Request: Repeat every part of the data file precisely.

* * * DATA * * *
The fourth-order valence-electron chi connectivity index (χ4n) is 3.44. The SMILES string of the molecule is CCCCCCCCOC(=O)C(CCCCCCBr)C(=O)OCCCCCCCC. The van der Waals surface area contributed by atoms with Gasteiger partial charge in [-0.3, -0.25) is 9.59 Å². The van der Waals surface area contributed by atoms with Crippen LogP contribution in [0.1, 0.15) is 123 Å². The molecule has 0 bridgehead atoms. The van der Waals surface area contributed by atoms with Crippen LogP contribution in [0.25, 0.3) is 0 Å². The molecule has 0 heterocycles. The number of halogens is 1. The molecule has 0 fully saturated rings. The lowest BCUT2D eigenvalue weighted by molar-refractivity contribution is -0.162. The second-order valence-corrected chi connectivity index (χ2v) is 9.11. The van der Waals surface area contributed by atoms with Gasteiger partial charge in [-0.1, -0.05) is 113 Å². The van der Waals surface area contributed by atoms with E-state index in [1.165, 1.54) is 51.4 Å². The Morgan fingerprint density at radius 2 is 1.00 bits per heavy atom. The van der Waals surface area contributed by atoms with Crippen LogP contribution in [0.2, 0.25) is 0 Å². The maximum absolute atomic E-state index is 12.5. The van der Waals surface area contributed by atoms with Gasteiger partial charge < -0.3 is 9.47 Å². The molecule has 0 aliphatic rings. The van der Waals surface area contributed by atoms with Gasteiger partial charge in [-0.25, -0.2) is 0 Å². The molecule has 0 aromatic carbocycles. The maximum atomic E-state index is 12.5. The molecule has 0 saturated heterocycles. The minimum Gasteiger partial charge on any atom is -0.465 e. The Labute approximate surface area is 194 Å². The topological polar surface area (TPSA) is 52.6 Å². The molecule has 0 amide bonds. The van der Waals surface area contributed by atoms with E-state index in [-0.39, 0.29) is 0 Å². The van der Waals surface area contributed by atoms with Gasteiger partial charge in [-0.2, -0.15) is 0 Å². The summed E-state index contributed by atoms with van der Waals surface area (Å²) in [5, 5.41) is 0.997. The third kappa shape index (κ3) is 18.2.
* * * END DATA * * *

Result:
The fourth-order valence-electron chi connectivity index (χ4n) is 3.44. The SMILES string of the molecule is CCCCCCCCOC(=O)C(CCCCCCBr)C(=O)OCCCCCCCC. The van der Waals surface area contributed by atoms with Gasteiger partial charge in [-0.3, -0.25) is 9.59 Å². The van der Waals surface area contributed by atoms with Crippen LogP contribution in [0.1, 0.15) is 123 Å². The molecule has 0 bridgehead atoms. The van der Waals surface area contributed by atoms with Crippen LogP contribution in [0.25, 0.3) is 0 Å². The molecule has 0 heterocycles. The number of halogens is 1. The molecule has 0 fully saturated rings. The lowest BCUT2D eigenvalue weighted by molar-refractivity contribution is -0.162. The second-order valence-corrected chi connectivity index (χ2v) is 9.11. The van der Waals surface area contributed by atoms with Gasteiger partial charge in [-0.1, -0.05) is 113 Å². The van der Waals surface area contributed by atoms with E-state index in [1.165, 1.54) is 51.4 Å². The Morgan fingerprint density at radius 2 is 1.00 bits per heavy atom. The van der Waals surface area contributed by atoms with Crippen LogP contribution in [0.2, 0.25) is 0 Å². The maximum absolute atomic E-state index is 12.5. The van der Waals surface area contributed by atoms with Gasteiger partial charge < -0.3 is 9.47 Å². The molecule has 0 aliphatic rings. The van der Waals surface area contributed by atoms with Gasteiger partial charge in [-0.25, -0.2) is 0 Å². The molecule has 0 aromatic carbocycles. The maximum atomic E-state index is 12.5. The molecule has 0 saturated heterocycles. The minimum Gasteiger partial charge on any atom is -0.465 e. The Labute approximate surface area is 194 Å². The topological polar surface area (TPSA) is 52.6 Å². The molecule has 0 amide bonds. The van der Waals surface area contributed by atoms with E-state index in [-0.39, 0.29) is 0 Å². The van der Waals surface area contributed by atoms with Gasteiger partial charge in [-0.2, -0.15) is 0 Å². The summed E-state index contributed by atoms with van der Waals surface area (Å²) in [5, 5.41) is 0.997. The third kappa shape index (κ3) is 18.2.